23 | JUL | 2019
Visitors observe “Vincent's Bedroom in Arles" – Photo: José Méndez/EFE

"Mexican red, the carmine cochineal in art"

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“Rojo Mexicano, La grana cochinilla en el arte”

Mexico's Museum of the Palace of Fine Arts announced it will host Rojo Mexicano, La grana cochinilla en el arte (Mexican red, the carmine cochineal in art) gathering art pieces by international masters who painted with a reddish dye extracted from a Mexican insect: the carmine cochineal.

The exhibition will be inaugurated on November 10 and it will feature art pieces by Vincent van Gogh, Diego Velázquez, Tintoretto, Peter Paul Rubens and Eugène Delacroix, among several artists, lend by museums such as the National Gallery of London, the Metropolitan Museum of Art in New York, and the Parisian Musée d'Orsay, among others.

"It is very important that after the earthquake on September 19 foreign and Mexican institutions have agreed to lend their paintings," said Miguel Fernández Félix, Director of Museum of the Palace of Fine Arts during the presentation of the exhibition.

The exhibition will bring to Mexico for the first time the emblematic piece “Vincent's Bedroom in Arles" (1889), in which the artist used the reddish pigment of the cochineal to produce pale purples on the door and walls portraying a sense of calmness, explained art historian George Roque.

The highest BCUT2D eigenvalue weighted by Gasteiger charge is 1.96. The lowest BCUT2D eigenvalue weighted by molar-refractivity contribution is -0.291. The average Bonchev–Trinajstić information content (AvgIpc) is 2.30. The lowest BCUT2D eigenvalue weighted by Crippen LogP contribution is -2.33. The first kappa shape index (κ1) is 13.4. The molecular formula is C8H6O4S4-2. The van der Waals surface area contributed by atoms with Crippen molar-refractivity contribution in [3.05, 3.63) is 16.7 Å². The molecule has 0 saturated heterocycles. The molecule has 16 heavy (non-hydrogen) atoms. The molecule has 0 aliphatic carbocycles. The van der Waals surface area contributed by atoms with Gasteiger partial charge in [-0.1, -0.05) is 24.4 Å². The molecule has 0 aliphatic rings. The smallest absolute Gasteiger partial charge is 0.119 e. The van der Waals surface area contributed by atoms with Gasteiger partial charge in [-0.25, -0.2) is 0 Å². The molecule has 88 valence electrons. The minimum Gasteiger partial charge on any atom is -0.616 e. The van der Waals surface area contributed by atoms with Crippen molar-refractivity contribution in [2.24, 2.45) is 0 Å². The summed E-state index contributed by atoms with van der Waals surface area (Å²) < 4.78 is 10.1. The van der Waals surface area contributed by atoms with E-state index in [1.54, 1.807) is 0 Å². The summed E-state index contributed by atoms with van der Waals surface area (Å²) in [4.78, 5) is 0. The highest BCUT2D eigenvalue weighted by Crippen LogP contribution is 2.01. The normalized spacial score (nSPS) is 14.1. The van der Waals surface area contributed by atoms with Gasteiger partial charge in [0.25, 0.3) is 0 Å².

"This is not an exhibition on the color red, but rather in a very particular dye, something that had never been done before," Roque added about "Rojo Mexicano, La grana cochinilla en el arte.” The exhibition will explore the influence of red dye extracted from the grana cochinilla (Dactylopius coccus) in the textile industry and the plastic arts throughout the world.

This unique dye, which is extracted from the carminic acid produced by the females of the cochineal, is the main dye in the history of the pigments since it can be found in the artworks of great European and Mexican artists.

On Twitter, Mexico's Secretary of Culture, María Cristina García wrote in Spanish: Tintoretto, Van Gogh and Renoir used Mexican Red in their works. The carmine cochineal in art."

Dye production began in pre-Hispanic times and it became Mexico's second export, between the sixteenth and mid-nineteenth centuries.


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